FILE - In this Wednesday, April 23, 2014, file photo, fans fill the Nationwide Arena for Game 4 of a first-round NHL playoff hockey series between the Columbus Blue Jackets and Pittsburgh Penguins in Columbus, Ohio. It was a season of firsts for the Columbus Blue Jackets in their 13th season. They won their first playoff games and pushed the mighty Penguins, who were heavy favorites in their first-round Stanley Cup playoff series, to six hard-fought games before finally losing out. Huge crowds followed them down the stretch as they fought their way into the playoffs, and they played to capacity crowds in three games at Nationwide Arena during the playoffs. (AP Photo/Jay LaPrete, File)
COLUMBUS, Ohio - General manager Jarmo Kekalainen was discussing the closeness of the Columbus Blue Jackets this season.
Then he caught himself.
"I try to be careful with the word 'family,' because you don't trade family members," he said, smiling.
No, Kekalainen isn't preparing to tear up the Blue Jackets and rebuild, as has been the case several times in the team's spotty, 13-season history. Instead, he's hoping to build on the franchise's best season ever.
The Blue Jackets set team records in the regular season for wins (43), points (93), road wins (21) and goals scored 231. After capturing a wild-card spot for their second trip to the playoffs, the club gave the superstar-laden Pittsburgh Penguins all they could handle before bowing out in six close games of their first-round series.
Clearly, there's a feeling of optimism and accomplishment with the Blue Jackets for a change.
Still, that doesn't mean there's not an arena full of room for improvement.
"There's a lot to be excited about and be positive about," head coach Todd Richards said. "But in the end, we finished 15th out of 30 teams. It is moving up, that's what we want to do, but it's still just middle-of-the-road. It's mediocre."
Richards, Kekalainen and director of hockey operations John Davidson and their staffs met with the Blue Jackets players one-on-one on Thursday, laying out what is expected of them before the team reconvenes again in camp.
Kekalainen lavished praise on the club's youngsters such as 21-year-old centre Ryan Johansen (33 goals, 30 assists), 20-year-old centre Boone Jenner (16 goals, 13 assists) and 20-year-old defenceman Ryan Murray (21 points, a +4 plus/minus rating).
Instead of a team driven by its veterans, Kekalainen said he thinks the younger guys will be pushing the older ones.
"They're going to earn even bigger roles on the team," he said. "The older guys might think, 'OK, I don't have a lot of room for improvement.' Then they watch these young guys get bigger, stronger and faster next to them. And they're going to go, 'What is he doing? What can I do to make sure I stay up with this guy?'"
Richards said the key was to not rest on one relatively successful season.
"We want to keep pushing, keep getting better," he said. "(This season was) a great step. But we can't be satisfied, we can't stop and take a breath and say that we're here or we've arrived, because there's still a lot more ahead of us."
It's highly unlikely that there will be very much turnover on the roster. There are only six unrestricted free agents—forwards Derek MacKenzie, Blake Comeau and Jack Skille, defencemen Nikita Nikitin and Nick Shultz and backup goalie Curtis McElhinney. The Blue Jackets will undoubtedly try to re-sign the three forwards.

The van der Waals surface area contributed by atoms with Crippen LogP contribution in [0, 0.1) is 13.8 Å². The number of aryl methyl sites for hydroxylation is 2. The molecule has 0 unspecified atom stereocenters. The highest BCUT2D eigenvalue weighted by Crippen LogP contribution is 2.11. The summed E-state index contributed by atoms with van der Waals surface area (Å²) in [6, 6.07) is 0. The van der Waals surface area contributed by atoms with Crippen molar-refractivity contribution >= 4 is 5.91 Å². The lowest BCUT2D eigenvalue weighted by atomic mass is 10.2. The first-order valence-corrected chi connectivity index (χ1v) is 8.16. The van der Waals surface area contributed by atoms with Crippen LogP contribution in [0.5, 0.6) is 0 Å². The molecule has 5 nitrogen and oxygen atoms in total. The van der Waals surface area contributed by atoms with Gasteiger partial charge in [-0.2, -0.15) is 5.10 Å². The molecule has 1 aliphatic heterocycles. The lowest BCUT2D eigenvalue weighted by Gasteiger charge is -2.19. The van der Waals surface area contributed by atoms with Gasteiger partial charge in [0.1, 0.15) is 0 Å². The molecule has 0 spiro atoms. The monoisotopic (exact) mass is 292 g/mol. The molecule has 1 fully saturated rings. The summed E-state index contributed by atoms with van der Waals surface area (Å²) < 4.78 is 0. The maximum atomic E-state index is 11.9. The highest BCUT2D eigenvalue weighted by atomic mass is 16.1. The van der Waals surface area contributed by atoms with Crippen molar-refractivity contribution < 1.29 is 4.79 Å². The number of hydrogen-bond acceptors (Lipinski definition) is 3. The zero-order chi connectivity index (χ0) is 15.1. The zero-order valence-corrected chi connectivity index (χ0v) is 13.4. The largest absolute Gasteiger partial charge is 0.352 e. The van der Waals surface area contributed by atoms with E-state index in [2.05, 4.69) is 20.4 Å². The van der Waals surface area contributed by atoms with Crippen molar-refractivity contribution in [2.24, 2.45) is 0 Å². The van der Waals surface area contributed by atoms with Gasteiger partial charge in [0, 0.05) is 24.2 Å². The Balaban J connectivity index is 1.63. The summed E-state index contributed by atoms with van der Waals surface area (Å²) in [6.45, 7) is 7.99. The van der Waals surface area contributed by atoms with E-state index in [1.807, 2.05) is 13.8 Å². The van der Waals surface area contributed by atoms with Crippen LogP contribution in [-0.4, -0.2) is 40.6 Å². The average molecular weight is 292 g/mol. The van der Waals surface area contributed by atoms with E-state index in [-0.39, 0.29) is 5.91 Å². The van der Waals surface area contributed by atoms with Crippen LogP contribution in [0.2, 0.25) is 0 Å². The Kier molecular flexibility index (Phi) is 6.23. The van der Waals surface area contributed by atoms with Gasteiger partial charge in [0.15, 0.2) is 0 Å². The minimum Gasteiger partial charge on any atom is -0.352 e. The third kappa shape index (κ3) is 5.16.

The No. 1 issue in the off-season might be signing restricted free agent Johansen, who made $810,000 last year and is due a new pact. The club will, without question, also try to negotiate new deals with young defencemen David Savard and Dalton Prout, also entering the final years of their contracts.
Kekalainen won't tamper with the blue-collar team's identity.
"We have to be careful. We want to keep our good chemistry," he said. "We always want to bring in the right kind of people, not only as hockey players but as teammates and human beings. It's going to be an important part of our scouting manual."
Richards said it became clear to him as the playoff series progressed that the Penguins were getting quicker as they won Games 5 and 6 to advance. He'd like to see his team get faster.
"It's not that we're going to change everything," he said. "Pittsburgh elevated their play. Even in Games 5 and 6 we were there with them. But when they cranked it up, there were points of the games where they were playing faster than we were."
The Blue Jackets drew capacity crowds in the playoffs. They seemed to catch the focus of the entire city and state.
The crowds were loud and boisterous. Thousands flooded the bars and restaurants near the arena on game nights. The press box was full of reporters, and announcers spoke glowingly of the city and the team on national telecasts.
During a rain delay on Monday night, the Cincinnati Reds even showed the Blue Jackets' playoff game on their scoreboard.
There was more excitement about the franchise than ever before. Kekalainen felt it, and it made him even more motivated to have it all happen again.
"I wish training camp was here already and we could get started because of the potential I see with our group," he said.
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